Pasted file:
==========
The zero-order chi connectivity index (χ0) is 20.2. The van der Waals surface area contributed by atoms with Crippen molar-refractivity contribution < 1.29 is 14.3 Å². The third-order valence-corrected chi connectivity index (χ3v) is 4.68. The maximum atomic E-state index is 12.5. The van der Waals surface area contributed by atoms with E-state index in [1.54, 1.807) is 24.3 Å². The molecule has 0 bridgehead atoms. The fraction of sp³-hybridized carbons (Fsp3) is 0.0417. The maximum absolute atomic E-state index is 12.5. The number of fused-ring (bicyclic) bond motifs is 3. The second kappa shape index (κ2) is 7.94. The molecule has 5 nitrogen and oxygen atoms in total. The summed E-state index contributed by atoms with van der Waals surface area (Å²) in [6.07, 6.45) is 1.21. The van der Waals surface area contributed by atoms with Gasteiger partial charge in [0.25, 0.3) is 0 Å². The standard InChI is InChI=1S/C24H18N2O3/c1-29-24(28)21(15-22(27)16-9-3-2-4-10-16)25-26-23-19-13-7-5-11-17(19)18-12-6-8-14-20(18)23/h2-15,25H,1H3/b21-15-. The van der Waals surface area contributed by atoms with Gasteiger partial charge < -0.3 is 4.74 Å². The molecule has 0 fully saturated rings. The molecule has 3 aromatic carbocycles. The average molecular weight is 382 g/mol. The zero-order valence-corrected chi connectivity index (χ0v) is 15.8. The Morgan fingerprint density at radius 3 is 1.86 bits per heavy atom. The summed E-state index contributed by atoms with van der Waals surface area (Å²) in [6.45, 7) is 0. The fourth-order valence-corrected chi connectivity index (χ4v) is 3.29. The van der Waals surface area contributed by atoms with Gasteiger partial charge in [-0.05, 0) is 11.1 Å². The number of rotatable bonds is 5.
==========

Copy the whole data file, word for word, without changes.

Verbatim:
The zero-order chi connectivity index (χ0) is 20.2. The van der Waals surface area contributed by atoms with Crippen molar-refractivity contribution < 1.29 is 14.3 Å². The third-order valence-corrected chi connectivity index (χ3v) is 4.68. The maximum atomic E-state index is 12.5. The van der Waals surface area contributed by atoms with E-state index in [1.54, 1.807) is 24.3 Å². The molecule has 0 bridgehead atoms. The fraction of sp³-hybridized carbons (Fsp3) is 0.0417. The maximum absolute atomic E-state index is 12.5. The number of fused-ring (bicyclic) bond motifs is 3. The second kappa shape index (κ2) is 7.94. The molecule has 5 nitrogen and oxygen atoms in total. The summed E-state index contributed by atoms with van der Waals surface area (Å²) in [6.07, 6.45) is 1.21. The van der Waals surface area contributed by atoms with Gasteiger partial charge in [0.25, 0.3) is 0 Å². The standard InChI is InChI=1S/C24H18N2O3/c1-29-24(28)21(15-22(27)16-9-3-2-4-10-16)25-26-23-19-13-7-5-11-17(19)18-12-6-8-14-20(18)23/h2-15,25H,1H3/b21-15-. The van der Waals surface area contributed by atoms with Gasteiger partial charge < -0.3 is 4.74 Å². The molecule has 0 fully saturated rings. The molecule has 3 aromatic carbocycles. The average molecular weight is 382 g/mol. The zero-order valence-corrected chi connectivity index (χ0v) is 15.8. The Morgan fingerprint density at radius 3 is 1.86 bits per heavy atom. The summed E-state index contributed by atoms with van der Waals surface area (Å²) in [6.45, 7) is 0. The fourth-order valence-corrected chi connectivity index (χ4v) is 3.29. The van der Waals surface area contributed by atoms with Gasteiger partial charge in [-0.05, 0) is 11.1 Å². The number of rotatable bonds is 5.